Read 5 tweets
27 Mar
1/ Schools and school districts across North America are making horrific mistakes, wasting precious resources, & doing little to protect their teachers, staff, students or families. It is disappointing and difficult to see all for this unfolding ....
2/ Universal masks, outdoors if at all possible, increased ventilation, improved MERV rating for filters in mechanical systems, appropriate-sized portable HEPA filtration systems, and UVGI (upper-room in larger spaces; in mechanical system if significant recirculated air). ...
3/ That's it, folks. I highly suggest that you NOT venture from these proven approaches and technologies. Doing so puts you at high risk of wasting your district's money and doing little to protect anyone. Use proven technologies. Just do it!
Read 4 tweets
20 Mar
1/ Distancing and Shared Air.

Full disclosure. I want children back in school for their mental, social, & physical health, & for their future.

But I continue to be deeply concerned by a lack of attention & messaging on what needs to be done to EFFECTIVELY make schools safer.
2/ IMO, 3 ft of physical distancing is probably fine with UNIVERSAL MASK WEARING in classrooms in terms of inhalation dose by close contact.
3/ I have some concern about such distancing when masks are NOT worn, e.g., while eating, particularly given a much more infectious virus now than "coronavirus classic". I provided some guidance on lunch periods in my EPA school webinar months ago - at corsiaq.com
Read 13 tweets
20 Mar
1/ As states struggle w/ funding higher education they should not look at this as allocation, but rather investment in both the short & long-term future. Investment in STEM education has a rapid and significant return on investment when students stay in-state after graduation.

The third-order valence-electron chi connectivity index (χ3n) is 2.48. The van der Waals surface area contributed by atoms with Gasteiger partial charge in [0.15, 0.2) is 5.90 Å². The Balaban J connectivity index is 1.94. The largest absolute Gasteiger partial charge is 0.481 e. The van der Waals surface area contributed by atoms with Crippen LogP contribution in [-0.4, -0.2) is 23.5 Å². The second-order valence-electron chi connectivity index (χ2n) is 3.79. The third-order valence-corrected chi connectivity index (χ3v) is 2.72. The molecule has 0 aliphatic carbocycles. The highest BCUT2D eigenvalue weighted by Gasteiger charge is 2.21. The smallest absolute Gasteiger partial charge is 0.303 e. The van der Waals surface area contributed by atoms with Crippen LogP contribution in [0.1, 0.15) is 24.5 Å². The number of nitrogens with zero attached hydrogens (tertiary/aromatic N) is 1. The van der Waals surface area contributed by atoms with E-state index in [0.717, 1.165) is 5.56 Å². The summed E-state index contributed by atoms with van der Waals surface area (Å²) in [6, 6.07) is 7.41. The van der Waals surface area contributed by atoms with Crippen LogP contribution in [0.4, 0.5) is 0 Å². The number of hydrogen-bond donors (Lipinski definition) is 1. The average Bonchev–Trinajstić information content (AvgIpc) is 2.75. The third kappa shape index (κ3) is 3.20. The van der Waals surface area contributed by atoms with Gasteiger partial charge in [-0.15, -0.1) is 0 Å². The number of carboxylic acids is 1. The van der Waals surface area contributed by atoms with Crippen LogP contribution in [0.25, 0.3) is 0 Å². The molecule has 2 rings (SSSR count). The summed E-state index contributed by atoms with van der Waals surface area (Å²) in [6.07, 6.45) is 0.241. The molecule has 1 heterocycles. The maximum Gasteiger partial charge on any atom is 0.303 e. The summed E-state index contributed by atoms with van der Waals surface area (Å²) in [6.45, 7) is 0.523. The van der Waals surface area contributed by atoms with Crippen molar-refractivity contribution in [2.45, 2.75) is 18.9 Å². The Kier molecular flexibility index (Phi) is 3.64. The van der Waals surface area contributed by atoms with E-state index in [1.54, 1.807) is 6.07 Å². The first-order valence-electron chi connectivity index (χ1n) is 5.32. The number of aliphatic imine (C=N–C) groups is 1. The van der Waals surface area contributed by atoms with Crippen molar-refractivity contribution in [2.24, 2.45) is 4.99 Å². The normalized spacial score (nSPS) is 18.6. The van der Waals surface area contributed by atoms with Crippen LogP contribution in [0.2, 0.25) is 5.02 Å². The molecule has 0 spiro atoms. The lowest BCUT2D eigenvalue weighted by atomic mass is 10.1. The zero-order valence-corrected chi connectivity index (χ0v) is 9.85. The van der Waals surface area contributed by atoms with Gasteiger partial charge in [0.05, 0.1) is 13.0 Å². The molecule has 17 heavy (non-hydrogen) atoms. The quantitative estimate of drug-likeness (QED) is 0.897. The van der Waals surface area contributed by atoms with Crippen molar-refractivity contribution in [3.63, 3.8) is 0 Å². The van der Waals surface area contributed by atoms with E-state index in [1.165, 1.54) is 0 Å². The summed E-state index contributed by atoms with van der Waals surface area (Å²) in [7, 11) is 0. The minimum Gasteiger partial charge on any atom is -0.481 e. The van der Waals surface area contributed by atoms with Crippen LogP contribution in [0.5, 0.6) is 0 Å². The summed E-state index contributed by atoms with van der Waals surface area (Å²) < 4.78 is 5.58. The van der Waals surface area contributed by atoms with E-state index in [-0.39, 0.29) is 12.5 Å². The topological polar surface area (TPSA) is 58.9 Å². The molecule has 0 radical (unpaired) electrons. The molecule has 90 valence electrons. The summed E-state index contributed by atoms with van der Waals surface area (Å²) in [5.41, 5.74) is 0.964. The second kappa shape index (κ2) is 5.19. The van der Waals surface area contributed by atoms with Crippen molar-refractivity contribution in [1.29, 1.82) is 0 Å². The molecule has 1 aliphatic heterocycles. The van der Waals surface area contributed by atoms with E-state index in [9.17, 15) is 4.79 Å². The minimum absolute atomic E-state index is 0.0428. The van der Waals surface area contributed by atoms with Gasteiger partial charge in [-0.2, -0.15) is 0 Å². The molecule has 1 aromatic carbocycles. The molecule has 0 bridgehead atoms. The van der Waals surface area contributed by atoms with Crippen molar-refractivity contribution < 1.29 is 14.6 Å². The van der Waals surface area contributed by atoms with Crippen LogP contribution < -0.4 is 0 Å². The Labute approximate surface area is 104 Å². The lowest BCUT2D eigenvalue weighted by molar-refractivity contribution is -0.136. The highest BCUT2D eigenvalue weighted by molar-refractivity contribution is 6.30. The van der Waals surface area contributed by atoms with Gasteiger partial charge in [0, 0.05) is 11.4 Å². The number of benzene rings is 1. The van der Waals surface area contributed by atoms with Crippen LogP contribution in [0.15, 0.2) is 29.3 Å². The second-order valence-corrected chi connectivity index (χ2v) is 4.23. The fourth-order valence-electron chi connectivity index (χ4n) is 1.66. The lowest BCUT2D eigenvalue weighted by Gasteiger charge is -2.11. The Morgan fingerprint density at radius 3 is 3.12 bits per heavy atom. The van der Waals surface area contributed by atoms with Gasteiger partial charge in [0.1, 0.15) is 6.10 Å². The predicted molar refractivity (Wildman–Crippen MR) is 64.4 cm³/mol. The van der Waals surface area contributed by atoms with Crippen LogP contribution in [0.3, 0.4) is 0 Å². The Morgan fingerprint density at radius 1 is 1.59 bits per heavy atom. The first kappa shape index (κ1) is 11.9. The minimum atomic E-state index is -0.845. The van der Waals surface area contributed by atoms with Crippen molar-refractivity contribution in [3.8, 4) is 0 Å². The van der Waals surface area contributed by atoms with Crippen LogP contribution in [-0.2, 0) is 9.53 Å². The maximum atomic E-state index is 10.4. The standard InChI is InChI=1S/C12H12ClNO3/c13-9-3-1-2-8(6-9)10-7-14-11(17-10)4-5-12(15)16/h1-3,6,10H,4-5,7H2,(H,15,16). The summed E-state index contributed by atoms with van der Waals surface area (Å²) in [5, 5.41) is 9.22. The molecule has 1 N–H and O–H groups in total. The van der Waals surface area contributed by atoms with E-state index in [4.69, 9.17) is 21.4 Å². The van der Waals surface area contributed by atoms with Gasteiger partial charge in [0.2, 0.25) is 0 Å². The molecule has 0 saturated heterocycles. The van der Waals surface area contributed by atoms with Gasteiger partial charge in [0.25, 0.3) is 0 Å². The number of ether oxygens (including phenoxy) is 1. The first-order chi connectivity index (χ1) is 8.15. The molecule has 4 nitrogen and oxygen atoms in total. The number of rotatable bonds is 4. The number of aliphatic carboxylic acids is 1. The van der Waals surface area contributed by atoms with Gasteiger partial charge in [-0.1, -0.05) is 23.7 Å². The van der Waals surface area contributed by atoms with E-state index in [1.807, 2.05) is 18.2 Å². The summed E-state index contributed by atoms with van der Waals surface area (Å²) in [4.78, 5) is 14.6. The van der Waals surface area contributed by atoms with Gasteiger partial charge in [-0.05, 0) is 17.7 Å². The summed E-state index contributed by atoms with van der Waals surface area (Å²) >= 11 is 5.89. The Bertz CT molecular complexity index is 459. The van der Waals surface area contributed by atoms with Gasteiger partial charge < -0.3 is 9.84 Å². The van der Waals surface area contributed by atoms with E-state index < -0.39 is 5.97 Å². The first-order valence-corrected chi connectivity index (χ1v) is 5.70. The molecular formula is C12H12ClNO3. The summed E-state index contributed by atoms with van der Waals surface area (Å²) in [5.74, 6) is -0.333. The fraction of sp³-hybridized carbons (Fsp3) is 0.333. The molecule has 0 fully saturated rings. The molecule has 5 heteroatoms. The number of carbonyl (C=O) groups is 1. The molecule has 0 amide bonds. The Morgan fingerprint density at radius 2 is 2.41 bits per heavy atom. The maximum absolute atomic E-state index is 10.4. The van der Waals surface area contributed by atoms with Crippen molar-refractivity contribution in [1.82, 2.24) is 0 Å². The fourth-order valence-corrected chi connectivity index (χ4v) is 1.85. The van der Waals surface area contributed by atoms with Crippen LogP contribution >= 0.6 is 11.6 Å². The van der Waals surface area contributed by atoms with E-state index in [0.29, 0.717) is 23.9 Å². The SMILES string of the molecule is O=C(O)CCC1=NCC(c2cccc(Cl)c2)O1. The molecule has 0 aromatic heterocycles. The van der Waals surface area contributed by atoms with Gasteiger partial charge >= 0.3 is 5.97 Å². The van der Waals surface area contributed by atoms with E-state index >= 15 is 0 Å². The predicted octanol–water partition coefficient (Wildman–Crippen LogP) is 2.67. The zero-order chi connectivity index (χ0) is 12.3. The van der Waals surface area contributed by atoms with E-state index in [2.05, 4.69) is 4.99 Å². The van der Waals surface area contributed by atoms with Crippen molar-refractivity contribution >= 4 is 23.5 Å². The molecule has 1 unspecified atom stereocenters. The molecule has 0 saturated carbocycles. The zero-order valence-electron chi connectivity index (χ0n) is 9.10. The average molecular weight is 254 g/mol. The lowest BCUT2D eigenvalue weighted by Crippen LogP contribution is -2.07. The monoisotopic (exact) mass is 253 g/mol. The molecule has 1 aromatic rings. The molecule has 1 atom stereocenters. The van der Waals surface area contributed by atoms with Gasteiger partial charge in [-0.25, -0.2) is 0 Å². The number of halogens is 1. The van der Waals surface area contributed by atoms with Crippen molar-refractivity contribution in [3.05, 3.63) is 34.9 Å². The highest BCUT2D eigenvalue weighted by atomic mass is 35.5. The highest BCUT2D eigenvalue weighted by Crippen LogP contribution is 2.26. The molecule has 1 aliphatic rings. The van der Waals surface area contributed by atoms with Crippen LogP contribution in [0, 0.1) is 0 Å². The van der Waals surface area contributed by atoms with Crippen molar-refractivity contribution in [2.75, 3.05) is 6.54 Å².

2/ I've done a detailed analysis based on graduates of the Maseeh College of Engineering and Computer Science @Portland_State. Every $1 spent on a student yields a return on investment of 12%/yr ($320% over 10 yrs) in Oregon State income tax alone.
3/ This analysis is based on fraction of graduates employed in Oregon, starting salaries w/ annual increases, and use of the State's income tax calculator. The ROI would be much higher if property tax, start-up businesses, etc., are included.
Read 4 tweets
17 Mar
1/ I have spoken with dozens and dozens of school districts. My recommendations include universal masks, increased ventilation, and stick with PROVEN technologies.
2/ Improved filtration as per MERV rating (to MERV-13 if possible), portable HEPA filtration (appropriately-sized), and upper-room or in-mechanical-system UVGI (in-system if significant recirculation rates high). Add good DYI box-and-fan systems if sealed properly. Just Do It!
3/ When a district official says "Yes, but I hear that this ..." or "What about this ....". I just repeat - stick with PROVEN technologies (see above). "But we were told ..." stick with PROVEN technologies. "But ...." Stick with PROVEN technologies.
Read 7 tweets